Our irrational fear of certain dogs also allows ridiculous, unthinking bylaws to be enacted, like the one in Guysborough that will strip a family of its loving 13-year-old pit bull.
Just like Peter needed Jack, the Camerons of Country Harbour don't want to lose their loyal family member.
According to a story in The Guysborough Journal (www.guysboroughjournal.com), Zeus has lived in the town problem-free for his whole life.
But this month, the municipality told the family that Zeus has to go.
I could understand if this adorable guy were actually fierce or dangerous or had a history of attacks. But he's lived a cleaner life than most humans.
"He's never hurt anyone. He never leaves the yard," Marilyn Cameron told The Journal.
The family is understandably devastated. Despite help from Coun. Bradley MacLeod and 10 letters of support from residents, Guysborough council is determined to break up Zeus and the Camerons.
Their lives have been topsy-turvied by a municipal bylaw that makes any pit bull, Staffordshire, American Staffordshire, Rottweiler, or mix thereof, canina non grata. These breeds of dogs are considered fierce and dangerous in the town, even if they have had no history of attacks, roaming or being a nuisance. If you love, or "harbour," one of these dogs, the town has given itself the right to seize him and take him away.
Despite spirited and well-argued opposition from folks like Janet Chernin of the Dog Legislation Council of Canada, the town added Rottweilers to the list of banned dogs last year, just because.
At least Rottie families together at the time get to stay together, but not so for pit bulls and Staffies.
Just like Zeus and the Camerons, they risk being ripped from a loving home and placed in a strange place, far away from their lifelong comfort and stability.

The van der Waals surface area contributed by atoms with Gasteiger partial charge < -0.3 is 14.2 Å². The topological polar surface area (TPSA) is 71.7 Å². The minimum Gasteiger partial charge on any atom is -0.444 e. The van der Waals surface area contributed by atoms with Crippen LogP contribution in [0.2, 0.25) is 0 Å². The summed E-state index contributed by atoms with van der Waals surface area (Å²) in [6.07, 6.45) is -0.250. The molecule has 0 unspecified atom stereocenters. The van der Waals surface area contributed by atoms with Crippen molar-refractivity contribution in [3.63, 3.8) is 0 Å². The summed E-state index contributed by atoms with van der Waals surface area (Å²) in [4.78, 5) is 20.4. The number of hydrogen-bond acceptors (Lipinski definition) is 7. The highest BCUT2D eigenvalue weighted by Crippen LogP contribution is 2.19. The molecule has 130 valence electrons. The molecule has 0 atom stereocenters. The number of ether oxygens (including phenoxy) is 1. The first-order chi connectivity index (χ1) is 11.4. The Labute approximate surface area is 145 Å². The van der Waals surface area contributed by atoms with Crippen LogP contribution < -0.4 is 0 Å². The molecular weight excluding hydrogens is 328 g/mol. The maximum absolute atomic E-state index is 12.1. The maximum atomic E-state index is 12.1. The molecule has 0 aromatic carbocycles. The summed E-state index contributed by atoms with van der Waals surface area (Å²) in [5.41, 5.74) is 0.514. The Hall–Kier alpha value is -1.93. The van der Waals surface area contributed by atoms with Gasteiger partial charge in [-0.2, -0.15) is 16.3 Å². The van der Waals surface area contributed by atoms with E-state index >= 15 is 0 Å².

It's a classic example of how responsible dog owners and their loved ones are punished by such discriminatory legislation.
And it's a sure way to create a problem where none existed before and turn a once-loving and gentle animal into one scared, confused and potentially dangerous pup.
But hey, the politicians don't care. They won't have to deal with the problem they created because that dog won't be in their municipality anymore, having been either shipped away or destroyed.
Gee, if this is an example of the progressive, thoughtful lawmaking in the Municipality of the District of Guysborough, I'll stay away, thanks.
Willard and Marilyn Cameron say they'll go to jail rather than give up their pooch kid.
"They're not taking (Zeus)," Mr. Cameron told the Journal. "I don't believe in this 'genocide' against a breed of dog."
I think it would be great if all dog lovers and small-minded-politics haters told these councillors exactly what they think of this stunningly stupid decision.
Contact information for the warden and councillors is on the municipality's website: (www.municipality. guysborough.ns.ca).
But just to get you started, here's how you can reach out and touch Warden Lloyd Hines, by e-mail: email@example.com or by phone at (902) 533-2000 (home) or (902) 533-3904 (work).
As Peter MacKay showed us this week, our pets are always there for us. Now, it's time for us to stick up for dogs and responsible owners by letting the politicians in Guysborough know exactly what we think.
Rick Conrad is The Chronicle Herald's education reporter.
May 25th, 2005, 05:39 AM
I'm pretty sure this is the same family I posted about last week.